Music / “Harp & Strings”, Musica Da Camera. At Holy Covenant Anglican Church, Cook, November 16. Reviewed by LEN POWER.
THERE’S something special about a harp in a music concert. It’s a beautiful looking instrument with the curves of its wooden frame and shining strings.
Even when it’s just one of many instruments being played, its unique sound always soars magically above an orchestra. Hearing it as the solo instrument in a harp concerto is an opportunity not to be missed.
The Musica Da Camera concert, very well-conducted by Rosemary Macphail, featured two works for the harp with soloist, Rowan Phemister, as well as a concerto grosso composed by Piero Castrucci, a work by Jean Sibelius and two other works by Claude Debussy. The set of known and lesser-known works resulted in a concert of great variety.
Rowan Phemister is a Canberra-based harpist and harp teacher. He studied the harp with international harpist Alice Giles and graduated with a bachelor of music from the Sydney Conservatorium of Music.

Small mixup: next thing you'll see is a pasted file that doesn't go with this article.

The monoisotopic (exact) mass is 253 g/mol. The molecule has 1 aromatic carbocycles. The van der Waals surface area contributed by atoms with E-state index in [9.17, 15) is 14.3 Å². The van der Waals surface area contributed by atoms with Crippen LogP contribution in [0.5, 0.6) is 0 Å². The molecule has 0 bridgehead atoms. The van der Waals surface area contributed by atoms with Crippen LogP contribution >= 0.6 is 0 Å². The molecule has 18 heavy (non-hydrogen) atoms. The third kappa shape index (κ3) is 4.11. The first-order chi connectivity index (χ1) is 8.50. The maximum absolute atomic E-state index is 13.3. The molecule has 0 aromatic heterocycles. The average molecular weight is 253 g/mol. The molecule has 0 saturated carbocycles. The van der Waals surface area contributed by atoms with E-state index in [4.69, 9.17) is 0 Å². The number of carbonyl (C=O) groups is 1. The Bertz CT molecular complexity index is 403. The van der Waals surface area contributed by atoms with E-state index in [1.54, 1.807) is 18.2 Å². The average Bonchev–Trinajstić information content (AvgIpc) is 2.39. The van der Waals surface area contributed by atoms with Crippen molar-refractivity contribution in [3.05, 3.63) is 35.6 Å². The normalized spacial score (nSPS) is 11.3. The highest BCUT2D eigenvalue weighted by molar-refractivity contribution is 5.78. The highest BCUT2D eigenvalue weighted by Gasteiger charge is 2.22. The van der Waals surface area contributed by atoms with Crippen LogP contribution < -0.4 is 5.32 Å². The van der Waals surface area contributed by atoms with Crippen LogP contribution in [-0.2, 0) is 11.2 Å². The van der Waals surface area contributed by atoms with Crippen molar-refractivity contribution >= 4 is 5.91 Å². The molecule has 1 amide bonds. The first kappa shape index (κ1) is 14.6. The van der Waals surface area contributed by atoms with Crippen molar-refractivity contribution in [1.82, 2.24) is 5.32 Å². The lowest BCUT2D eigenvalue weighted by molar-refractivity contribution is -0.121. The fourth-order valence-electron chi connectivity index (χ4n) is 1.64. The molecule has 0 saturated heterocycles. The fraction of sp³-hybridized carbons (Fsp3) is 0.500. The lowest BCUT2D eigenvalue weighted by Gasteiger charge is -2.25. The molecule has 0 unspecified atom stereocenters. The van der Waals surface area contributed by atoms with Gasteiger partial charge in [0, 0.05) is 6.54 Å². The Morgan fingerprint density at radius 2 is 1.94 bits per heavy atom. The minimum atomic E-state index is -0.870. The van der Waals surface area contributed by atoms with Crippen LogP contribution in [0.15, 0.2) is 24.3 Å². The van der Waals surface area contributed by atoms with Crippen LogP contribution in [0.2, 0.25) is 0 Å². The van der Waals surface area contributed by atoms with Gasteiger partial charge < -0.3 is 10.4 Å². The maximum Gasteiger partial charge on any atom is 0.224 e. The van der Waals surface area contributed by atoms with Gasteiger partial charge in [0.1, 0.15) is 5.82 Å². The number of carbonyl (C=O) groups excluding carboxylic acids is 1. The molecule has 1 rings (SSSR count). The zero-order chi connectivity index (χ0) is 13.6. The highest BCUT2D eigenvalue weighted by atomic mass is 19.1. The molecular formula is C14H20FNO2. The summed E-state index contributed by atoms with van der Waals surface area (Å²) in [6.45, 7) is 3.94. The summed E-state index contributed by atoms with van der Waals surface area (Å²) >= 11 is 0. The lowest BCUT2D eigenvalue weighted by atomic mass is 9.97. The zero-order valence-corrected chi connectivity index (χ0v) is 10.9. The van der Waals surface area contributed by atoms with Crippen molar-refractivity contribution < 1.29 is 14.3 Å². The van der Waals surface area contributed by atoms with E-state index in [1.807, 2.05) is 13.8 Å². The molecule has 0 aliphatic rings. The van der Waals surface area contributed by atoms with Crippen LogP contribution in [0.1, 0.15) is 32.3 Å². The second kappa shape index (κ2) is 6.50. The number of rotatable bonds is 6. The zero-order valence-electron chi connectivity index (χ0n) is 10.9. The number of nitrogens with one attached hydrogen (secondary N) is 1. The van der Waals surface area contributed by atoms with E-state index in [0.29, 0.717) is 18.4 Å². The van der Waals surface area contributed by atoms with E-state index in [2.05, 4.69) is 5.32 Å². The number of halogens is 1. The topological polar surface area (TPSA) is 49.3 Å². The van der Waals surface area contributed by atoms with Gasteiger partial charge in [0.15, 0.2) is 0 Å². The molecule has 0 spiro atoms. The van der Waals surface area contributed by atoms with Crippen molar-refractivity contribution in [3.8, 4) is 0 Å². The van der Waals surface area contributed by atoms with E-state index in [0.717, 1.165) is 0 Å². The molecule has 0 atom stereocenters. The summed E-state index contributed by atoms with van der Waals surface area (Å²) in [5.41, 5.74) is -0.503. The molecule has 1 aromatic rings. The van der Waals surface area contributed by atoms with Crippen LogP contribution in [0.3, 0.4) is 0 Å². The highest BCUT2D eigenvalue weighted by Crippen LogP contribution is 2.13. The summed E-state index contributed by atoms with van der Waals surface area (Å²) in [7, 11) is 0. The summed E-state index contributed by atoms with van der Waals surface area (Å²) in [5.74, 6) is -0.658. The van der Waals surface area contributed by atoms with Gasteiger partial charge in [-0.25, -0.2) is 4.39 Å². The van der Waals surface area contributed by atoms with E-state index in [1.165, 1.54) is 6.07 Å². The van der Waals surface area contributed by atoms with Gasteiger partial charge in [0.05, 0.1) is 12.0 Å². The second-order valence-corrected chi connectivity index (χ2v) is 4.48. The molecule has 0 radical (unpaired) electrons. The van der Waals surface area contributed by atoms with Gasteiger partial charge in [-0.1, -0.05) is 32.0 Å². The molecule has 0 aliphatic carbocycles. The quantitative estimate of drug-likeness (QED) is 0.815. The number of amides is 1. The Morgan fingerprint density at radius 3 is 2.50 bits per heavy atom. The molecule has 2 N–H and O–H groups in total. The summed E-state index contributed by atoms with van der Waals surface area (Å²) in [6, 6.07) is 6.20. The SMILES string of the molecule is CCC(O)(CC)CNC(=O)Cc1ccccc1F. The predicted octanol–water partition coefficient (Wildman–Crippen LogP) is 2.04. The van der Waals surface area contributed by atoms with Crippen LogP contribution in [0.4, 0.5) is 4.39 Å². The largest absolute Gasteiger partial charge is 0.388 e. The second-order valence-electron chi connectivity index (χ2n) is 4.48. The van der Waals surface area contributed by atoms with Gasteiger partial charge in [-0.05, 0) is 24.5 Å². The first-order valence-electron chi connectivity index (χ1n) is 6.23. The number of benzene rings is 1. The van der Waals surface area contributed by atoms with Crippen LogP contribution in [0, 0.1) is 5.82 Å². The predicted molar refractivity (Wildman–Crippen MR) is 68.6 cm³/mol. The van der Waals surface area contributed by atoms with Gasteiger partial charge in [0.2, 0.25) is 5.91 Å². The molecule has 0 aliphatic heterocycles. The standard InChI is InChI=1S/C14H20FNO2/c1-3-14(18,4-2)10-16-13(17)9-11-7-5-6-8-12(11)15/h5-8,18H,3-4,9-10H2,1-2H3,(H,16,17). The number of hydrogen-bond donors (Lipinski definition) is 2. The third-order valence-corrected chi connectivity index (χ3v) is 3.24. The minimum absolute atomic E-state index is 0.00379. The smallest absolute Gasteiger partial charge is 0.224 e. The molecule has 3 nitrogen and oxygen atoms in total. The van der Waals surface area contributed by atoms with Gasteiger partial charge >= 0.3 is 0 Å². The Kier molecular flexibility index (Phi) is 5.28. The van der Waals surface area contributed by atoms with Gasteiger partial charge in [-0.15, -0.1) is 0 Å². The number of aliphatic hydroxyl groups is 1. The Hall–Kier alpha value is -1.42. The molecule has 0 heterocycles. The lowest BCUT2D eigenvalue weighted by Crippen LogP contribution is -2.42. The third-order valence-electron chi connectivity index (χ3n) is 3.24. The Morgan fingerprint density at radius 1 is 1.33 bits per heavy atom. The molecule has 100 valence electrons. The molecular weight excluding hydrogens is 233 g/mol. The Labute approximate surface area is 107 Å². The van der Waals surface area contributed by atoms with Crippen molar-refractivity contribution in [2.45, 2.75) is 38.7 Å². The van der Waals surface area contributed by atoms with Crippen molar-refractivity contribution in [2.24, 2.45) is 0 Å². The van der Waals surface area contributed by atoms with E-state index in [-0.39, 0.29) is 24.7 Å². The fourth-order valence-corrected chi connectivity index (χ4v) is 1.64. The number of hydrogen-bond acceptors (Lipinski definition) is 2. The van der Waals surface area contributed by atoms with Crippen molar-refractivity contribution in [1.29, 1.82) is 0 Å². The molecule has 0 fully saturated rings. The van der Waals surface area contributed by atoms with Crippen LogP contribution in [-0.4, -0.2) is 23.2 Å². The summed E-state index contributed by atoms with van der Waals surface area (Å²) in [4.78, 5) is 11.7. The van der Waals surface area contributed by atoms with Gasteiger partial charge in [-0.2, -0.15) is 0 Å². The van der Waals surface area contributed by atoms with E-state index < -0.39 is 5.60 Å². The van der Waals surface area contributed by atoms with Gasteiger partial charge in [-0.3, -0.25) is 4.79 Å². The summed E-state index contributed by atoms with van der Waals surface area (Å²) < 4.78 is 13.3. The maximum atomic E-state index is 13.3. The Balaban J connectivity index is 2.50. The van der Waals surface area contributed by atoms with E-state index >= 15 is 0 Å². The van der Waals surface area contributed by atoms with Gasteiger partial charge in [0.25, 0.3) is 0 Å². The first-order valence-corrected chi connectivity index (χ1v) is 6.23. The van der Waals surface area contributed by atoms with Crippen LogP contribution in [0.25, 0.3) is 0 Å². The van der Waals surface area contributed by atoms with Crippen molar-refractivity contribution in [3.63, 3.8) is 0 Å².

The concert commenced with Handel’s well-known “Harp Concerto No 6 in B flat major”. Written as part of the oratorio, “Alexander’s Feast”, it’s a compact work in three distinctive movements. It was very well played by Phemister and the orchestra, especially the larghetto second movement with its wistful melodies.
The harp concerto was followed by the “Concerto Grosso Op 3 No 4” by Piero Castrucci, who was one of the virtuoso violinists of his time and the leader of Handel’s opera orchestra for more than 22 years. It’s a work of great beauty with passages for solo violin and cello as well as two solo violins.
Orchestra members, John Dobson on violin, Gillian Graham on cello and Helen Larmour also on violin, gave fine performances of these parts of the work and were well-supported by the rest of the orchestra.
The concert also included the delicately lovely “Girl with the Flaxen Hair” and the ragtime fun of “Golliwog’s Cakewalk” by Claude Debussy. They were followed by the three movements of “Suite Champêtre” by Finnish composer, Jean Sibelius. The three movements were eerily atmospheric and given a fine performance by the orchestra.
Phemister returned with the harp for the final work in the concert, “Danse Sacrée et Danse Profane”, by Claude Debussy. A very different work compared to the busy Handel piece played earlier in the concert, this slower, colourful and evocative work was skilfully played by Phemister with great feeling, bringing this fine concert to a satisfying close.